Tuesday, May 15, 2018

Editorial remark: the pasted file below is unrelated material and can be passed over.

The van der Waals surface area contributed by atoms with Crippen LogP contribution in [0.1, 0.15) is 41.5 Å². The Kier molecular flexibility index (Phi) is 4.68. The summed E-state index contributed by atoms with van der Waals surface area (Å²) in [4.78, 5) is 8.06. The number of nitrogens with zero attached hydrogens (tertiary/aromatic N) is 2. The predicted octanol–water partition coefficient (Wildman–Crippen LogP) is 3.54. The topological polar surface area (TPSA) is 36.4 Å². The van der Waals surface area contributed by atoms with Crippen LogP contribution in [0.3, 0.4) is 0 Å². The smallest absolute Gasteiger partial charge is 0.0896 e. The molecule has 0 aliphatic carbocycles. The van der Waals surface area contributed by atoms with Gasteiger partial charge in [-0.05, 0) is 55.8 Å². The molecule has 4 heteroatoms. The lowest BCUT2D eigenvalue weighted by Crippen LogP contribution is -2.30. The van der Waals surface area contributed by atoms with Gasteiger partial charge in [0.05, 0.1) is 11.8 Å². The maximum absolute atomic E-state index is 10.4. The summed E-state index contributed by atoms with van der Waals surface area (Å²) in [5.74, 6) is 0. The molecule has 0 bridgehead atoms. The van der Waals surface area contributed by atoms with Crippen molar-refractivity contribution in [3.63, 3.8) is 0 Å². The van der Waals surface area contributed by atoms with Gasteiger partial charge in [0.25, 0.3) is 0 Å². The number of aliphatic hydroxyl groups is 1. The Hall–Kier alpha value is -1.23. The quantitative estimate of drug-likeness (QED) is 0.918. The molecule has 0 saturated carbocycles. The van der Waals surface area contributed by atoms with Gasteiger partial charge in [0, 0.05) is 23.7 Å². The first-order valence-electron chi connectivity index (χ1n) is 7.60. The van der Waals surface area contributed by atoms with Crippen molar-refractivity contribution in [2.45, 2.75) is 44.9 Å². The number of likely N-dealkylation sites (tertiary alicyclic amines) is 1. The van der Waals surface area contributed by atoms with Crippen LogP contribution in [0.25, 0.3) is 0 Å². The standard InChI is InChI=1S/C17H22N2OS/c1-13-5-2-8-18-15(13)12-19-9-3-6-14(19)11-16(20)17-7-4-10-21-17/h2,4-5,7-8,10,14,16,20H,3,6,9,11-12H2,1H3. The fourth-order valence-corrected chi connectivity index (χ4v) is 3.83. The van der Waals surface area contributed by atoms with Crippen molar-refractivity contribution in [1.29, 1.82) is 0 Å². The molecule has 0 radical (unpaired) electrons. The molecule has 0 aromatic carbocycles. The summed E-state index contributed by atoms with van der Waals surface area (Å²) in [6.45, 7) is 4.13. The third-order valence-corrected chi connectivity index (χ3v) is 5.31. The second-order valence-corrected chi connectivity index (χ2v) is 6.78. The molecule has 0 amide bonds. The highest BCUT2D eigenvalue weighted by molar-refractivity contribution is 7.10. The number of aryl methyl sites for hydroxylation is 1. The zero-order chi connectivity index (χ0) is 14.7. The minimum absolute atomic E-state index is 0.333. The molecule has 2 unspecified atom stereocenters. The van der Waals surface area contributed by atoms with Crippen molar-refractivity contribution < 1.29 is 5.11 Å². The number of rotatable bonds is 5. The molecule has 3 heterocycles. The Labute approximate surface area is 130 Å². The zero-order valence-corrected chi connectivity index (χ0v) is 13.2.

Rabbi Donniel Hartman's Blog on the Times of Israel page describes the ambivalence that confronts everybody who is troubled by the casualties on the Gaza border, yet sees no immediate solution to the lethal confrontation. It is not that sixty people were killed in one day, or that some fifty people were killed since the beginning of the protest, had one person been killed it would have been one too many. I feel for the Israeli soldiers, one of whom may be my grandson, who are ordered to shoot to kill to prevent a breach of the Israeli border. They have to bear the burden of guilt for taking a life. Yet I don't want to contemplate the slaughter that would ensue if the militants of Gaza would breach the border and rampage through Israel. I believe in Israel's right to exist. Despite those who refuse to accept Israel's existence and want to relitigate the history of the last seventy years, Israel is there, a prosperous democratic middle-eastern country. The problem is that the hatred of Jews, the delegitimization  of Israel has no cost to the perpetrators. Egypt, Jordan, Lebanon, Syria and the other Arab countries that waged war against the nascent State of Israel seventy years ago, put the issue of Palestinian refugees in the too hard basket. Over the years they have persecuted, murdered Palestinian refugees, isolated them from the rest of their society, resisted their absorption and assimilation, but used them to confront domestic issues that had real costs. Syria is fractured, Persia is divided with the chasm between the urban cultured Persians and the impoverished underdeveloped and superstitious countryside can only be contained by the use of force, but painting Israel as the source of the problems unifies the warring factions.  There were 13 million refugees after the Second World War, which included a million Jewish refugees, there were hundreds of thousands of Jewish refugees that fled from Arab lands. They were all absorbed over the years. The only ones who remain refugees to this day are the Palestinians, because it suited the rest of the worlds to keep them separate, keep them in refugee camps. Palestinians and Israelis could live side by side in prosperous cooperation, were it not be in the interest of others to foment this antagonism. I feel sorry for the Arab young men and some women, who in desperation seek a martyr's death in the frontier, though not for those who take their children to expose them to the danger and should they be killed in the skirmish use their death for propaganda. I feel sorry for the young Israeli soldiers who are tasked with holding back the rabble trying to breach the border. I feel for the people of Ashkelon, Ashdod, southern Israel, who would be in imminent danger should the Palestinians rampage across the border. My only hope is that by next week this confrontation will be old news, that the leaders of Hamas would think of those killed and sit down with the Israelis, the Egyptians. the Jordanians, and above all, with their brothers in Judea and Samaria and work towards a peaceful resolution of the conflict and try to achieve a better, prosperous life for their people.